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Methotrexate or possible kidney involvement?

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My Glomerular Filtration Rate (GFR) has decreased from 110 in October to 83 from my latest labs yesterday. My serum creatinine has increased from .78 to 1.1.

My sclero specialist doesn't seem concerned as the GFR is still within "normal" range. I'm not sure what to make of this or how concerned to be about it. She doesn't want to take me off the 15mg of Methotrexate, and I am reducing my 5mg prednisone to 2.5mg a day in hopes of getting off it entirely. 

Not sure what else I can do other than continue to monitor it. 

Has anyone else had a declining GFR? Has anyone had it improve? My understanding is that once it goes lower it does not go back up, but I have read reports of people having an increased GFR.

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Hi Greypilgrim,


I know how worrying the side effects of immune suppressants can be. When I first started taking azathioprine, I had raised liver enzymes, and also my Mean Corpuscular Volume (MCV) level was also raised; we tinkered about with the dosage, which helped the liver enzymes and like your Sclero specialist, my consultant assured me that my MCV levels were with in the 'normal' range. I must admit I've never felt any worse because of this.


I've included a link to our page on Scleroderma Renal (Kidney) Involvement, which includes a section on GFR. According to that link, "Glomerular Filtration Rate (GFR): Your GFR tells how much kidney function you have. It may be estimated from your blood level of creatinine. If your GFR falls below 30 you will need to see a kidney disease specialist (called a nephrologist), Your kidney doctor will speak to you about treatments for kidney failure like dialysis or kidney transplant. A GFR below 15 indicates that you need to start one of these treatments."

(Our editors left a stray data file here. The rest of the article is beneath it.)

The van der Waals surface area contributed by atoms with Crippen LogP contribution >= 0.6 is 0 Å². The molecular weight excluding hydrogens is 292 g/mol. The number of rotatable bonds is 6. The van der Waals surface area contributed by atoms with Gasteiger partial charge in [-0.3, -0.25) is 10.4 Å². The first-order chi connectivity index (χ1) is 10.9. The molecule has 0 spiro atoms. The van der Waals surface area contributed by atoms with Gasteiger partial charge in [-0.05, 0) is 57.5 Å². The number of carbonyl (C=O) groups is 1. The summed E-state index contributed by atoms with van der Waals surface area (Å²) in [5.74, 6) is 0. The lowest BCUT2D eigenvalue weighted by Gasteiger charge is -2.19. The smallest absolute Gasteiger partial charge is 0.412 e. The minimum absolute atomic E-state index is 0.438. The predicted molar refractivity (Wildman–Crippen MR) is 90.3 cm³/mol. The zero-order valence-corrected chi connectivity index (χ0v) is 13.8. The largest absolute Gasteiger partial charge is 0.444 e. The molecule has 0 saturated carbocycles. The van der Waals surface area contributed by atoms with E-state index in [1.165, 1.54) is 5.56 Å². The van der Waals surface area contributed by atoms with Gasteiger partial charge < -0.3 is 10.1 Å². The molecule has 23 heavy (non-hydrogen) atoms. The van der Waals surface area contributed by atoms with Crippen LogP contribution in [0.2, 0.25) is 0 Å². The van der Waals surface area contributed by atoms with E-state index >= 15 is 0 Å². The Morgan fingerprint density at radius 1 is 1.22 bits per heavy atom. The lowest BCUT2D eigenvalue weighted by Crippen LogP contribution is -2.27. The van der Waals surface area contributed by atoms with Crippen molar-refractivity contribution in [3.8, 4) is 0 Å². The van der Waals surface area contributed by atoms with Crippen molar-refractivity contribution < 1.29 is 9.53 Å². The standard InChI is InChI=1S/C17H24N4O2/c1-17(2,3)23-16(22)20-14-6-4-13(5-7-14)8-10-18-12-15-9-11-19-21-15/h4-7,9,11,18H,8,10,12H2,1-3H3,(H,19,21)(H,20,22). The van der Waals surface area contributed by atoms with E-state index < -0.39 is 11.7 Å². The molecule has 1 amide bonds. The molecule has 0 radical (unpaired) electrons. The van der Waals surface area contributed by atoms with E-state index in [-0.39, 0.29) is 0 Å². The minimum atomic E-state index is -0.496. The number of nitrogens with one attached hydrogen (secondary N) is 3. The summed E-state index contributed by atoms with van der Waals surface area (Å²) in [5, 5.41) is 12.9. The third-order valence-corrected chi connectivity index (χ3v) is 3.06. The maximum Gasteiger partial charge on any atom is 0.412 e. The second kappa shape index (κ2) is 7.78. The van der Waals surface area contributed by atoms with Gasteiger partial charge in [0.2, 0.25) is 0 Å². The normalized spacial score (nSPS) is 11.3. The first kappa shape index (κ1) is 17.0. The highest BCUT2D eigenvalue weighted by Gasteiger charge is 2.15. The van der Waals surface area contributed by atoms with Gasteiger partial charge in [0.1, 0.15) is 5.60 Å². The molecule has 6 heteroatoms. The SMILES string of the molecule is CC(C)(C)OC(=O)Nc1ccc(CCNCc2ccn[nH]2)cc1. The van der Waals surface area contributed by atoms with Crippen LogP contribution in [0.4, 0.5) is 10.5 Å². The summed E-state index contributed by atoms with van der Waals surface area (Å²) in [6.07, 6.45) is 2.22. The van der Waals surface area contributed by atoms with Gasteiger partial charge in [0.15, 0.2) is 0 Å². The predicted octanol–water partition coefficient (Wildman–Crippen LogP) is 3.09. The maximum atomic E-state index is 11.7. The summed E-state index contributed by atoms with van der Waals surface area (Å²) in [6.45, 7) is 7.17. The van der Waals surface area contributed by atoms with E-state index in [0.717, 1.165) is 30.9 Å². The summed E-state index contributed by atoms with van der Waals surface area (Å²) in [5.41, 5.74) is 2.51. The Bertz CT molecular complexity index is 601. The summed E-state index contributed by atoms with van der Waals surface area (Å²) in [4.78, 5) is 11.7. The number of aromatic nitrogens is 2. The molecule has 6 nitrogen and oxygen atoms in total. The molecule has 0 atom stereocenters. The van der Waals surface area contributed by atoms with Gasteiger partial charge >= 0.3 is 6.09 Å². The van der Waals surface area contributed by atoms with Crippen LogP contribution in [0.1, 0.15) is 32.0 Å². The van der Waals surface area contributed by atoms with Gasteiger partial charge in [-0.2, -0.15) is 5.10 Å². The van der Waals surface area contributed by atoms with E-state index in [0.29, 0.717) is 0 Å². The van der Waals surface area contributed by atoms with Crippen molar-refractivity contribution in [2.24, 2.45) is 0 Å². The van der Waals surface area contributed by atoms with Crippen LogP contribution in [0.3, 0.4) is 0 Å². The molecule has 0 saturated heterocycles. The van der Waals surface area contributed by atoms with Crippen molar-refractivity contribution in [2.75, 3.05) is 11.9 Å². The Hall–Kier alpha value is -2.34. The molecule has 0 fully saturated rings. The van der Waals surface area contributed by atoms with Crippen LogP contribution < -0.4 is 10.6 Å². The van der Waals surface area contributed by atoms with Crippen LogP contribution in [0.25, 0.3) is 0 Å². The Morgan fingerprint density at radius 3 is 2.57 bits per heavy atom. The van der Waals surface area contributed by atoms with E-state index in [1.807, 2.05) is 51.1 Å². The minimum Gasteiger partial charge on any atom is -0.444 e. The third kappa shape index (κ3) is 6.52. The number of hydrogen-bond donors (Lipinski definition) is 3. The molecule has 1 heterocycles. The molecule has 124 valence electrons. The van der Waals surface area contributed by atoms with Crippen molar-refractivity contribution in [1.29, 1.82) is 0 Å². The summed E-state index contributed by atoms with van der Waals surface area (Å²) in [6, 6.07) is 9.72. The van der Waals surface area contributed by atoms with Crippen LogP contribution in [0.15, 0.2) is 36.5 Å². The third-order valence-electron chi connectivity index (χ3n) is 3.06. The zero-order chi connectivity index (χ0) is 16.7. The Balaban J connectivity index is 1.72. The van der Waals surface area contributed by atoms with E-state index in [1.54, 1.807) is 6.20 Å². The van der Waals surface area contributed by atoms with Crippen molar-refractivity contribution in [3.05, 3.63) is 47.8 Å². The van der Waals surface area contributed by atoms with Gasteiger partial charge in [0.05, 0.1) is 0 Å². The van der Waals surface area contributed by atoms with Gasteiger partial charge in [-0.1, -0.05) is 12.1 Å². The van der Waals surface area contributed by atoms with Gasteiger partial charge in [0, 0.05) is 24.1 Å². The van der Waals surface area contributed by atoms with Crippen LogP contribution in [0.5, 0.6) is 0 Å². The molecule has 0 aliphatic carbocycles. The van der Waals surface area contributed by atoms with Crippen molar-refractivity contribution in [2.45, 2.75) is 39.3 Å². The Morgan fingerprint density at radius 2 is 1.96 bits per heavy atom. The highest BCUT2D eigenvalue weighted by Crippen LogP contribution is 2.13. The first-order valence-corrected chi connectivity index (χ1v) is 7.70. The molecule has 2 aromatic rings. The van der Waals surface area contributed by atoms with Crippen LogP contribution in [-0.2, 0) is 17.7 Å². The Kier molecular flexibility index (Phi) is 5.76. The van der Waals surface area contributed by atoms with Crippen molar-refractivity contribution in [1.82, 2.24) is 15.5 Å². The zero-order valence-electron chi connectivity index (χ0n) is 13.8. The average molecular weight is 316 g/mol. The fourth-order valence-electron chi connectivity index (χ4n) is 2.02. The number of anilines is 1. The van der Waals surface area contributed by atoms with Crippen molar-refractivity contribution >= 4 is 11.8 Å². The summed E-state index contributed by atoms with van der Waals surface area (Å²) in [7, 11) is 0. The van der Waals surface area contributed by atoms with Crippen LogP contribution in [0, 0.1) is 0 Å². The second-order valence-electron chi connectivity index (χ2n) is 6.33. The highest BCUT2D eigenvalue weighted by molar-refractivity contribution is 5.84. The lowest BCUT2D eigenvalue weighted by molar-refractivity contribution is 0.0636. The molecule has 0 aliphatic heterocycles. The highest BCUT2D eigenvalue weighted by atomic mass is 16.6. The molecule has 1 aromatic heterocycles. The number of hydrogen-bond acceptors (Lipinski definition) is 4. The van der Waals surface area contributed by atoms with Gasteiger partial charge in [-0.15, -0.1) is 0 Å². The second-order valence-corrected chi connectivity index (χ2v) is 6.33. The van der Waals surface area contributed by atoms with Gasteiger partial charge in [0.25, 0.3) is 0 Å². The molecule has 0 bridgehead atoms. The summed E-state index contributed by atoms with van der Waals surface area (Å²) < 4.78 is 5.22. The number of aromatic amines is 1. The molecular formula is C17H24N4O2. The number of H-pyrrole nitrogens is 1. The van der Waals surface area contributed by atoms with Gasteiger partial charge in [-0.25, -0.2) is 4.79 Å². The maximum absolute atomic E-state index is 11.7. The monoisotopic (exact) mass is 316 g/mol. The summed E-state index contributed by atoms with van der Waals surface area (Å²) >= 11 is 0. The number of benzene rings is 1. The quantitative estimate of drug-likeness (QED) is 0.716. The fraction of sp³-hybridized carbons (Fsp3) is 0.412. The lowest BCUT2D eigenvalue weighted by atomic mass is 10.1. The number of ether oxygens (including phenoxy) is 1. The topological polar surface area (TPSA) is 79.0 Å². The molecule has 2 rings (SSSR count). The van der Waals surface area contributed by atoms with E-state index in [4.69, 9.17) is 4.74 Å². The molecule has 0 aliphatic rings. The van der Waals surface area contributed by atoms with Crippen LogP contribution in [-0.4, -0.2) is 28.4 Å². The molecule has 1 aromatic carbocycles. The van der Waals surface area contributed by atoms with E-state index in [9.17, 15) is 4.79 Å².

It would appear from that quote that your levels of 83 are still within acceptable levels, but even so, it would be worth your Sclero specialist keeping a close eye on it, to ensure that it doesn't fall too low.


Kind regards,

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My EGFR is down around 50-60 and has been for years.   Every time I have a blood test that gets checked and it is about the same all the time.


My general practitioner just shrugs and says, we know it's not marvelous but it is okay and we are watching it.    I am very sure if it drops any further she will tell me.


Best wishes,



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Hi Grey,


That's a good question about Glomular Filtration Rate.  Here is a good link, Understanding GFR, by the National Kidney Disease Education Program.  A quick recap from it is:

  • A GFR of 60 or higher is in the normal range.
  • A GFR below 60 may mean you have kidney disease.
  • A GFR of 15 or lower may mean kidney failure

Basically, when it drops below 60, then they take a closer look at any changes that may need to be made.  When GFR is below 15, most people need either dialysis or a kidney transplant.


Luckily, kidneys are very much like lungs, in that we are born with an abundance of excess capacity, and we can often skim by without treatment, even with pretty severe loss of function. That said, it's always wise to preserve whatever function we can, while still not otherwise jeopardizing our health.


This is another fine example of where knowledge is power, and where the knowledge may also lead to a better night's sleep -- for most of us, or at least those with GFR's over 15 at the present time.



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Thanks.  I am still getting monthly blood work done so I guess I will see where I am at in a few weeks.  Unfortunately, it seems those that have tendon friction rubs are nearly much more likely to have kidney problems.  Staying hopeful though. 

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